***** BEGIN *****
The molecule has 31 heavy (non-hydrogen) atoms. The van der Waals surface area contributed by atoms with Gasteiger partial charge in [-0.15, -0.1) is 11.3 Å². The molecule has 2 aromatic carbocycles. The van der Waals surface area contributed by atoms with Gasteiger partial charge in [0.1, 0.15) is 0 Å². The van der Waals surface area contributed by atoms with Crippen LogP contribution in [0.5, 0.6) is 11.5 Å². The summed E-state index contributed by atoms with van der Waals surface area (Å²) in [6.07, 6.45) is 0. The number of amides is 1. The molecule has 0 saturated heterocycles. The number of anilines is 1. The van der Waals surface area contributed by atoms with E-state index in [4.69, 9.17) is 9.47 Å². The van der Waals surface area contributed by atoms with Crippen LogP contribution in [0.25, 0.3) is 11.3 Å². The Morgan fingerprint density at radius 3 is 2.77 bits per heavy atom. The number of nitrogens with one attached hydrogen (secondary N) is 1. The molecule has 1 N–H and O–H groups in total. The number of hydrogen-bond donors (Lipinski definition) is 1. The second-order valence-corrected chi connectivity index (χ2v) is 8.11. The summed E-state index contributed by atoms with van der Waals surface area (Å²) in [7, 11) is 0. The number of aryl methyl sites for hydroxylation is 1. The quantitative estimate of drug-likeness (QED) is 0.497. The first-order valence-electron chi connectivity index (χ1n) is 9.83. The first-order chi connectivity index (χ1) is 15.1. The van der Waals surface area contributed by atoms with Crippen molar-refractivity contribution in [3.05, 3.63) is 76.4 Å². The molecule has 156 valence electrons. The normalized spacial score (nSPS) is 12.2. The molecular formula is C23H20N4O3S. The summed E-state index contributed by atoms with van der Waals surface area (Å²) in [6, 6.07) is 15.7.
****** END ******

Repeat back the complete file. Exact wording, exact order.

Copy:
The molecule has 31 heavy (non-hydrogen) atoms. The van der Waals surface area contributed by atoms with Gasteiger partial charge in [-0.15, -0.1) is 11.3 Å². The molecule has 2 aromatic carbocycles. The van der Waals surface area contributed by atoms with Gasteiger partial charge in [0.1, 0.15) is 0 Å². The van der Waals surface area contributed by atoms with Crippen LogP contribution in [0.5, 0.6) is 11.5 Å². The summed E-state index contributed by atoms with van der Waals surface area (Å²) in [6.07, 6.45) is 0. The number of amides is 1. The molecule has 0 saturated heterocycles. The number of anilines is 1. The van der Waals surface area contributed by atoms with E-state index in [4.69, 9.17) is 9.47 Å². The van der Waals surface area contributed by atoms with Crippen LogP contribution in [0.25, 0.3) is 11.3 Å². The Morgan fingerprint density at radius 3 is 2.77 bits per heavy atom. The number of nitrogens with one attached hydrogen (secondary N) is 1. The molecule has 1 N–H and O–H groups in total. The number of hydrogen-bond donors (Lipinski definition) is 1. The second-order valence-corrected chi connectivity index (χ2v) is 8.11. The summed E-state index contributed by atoms with van der Waals surface area (Å²) in [7, 11) is 0. The number of aryl methyl sites for hydroxylation is 1. The quantitative estimate of drug-likeness (QED) is 0.497. The first-order valence-electron chi connectivity index (χ1n) is 9.83. The first-order chi connectivity index (χ1) is 15.1. The van der Waals surface area contributed by atoms with Crippen molar-refractivity contribution in [3.05, 3.63) is 76.4 Å². The molecule has 156 valence electrons. The normalized spacial score (nSPS) is 12.2. The molecular formula is C23H20N4O3S. The summed E-state index contributed by atoms with van der Waals surface area (Å²) in [6, 6.07) is 15.7.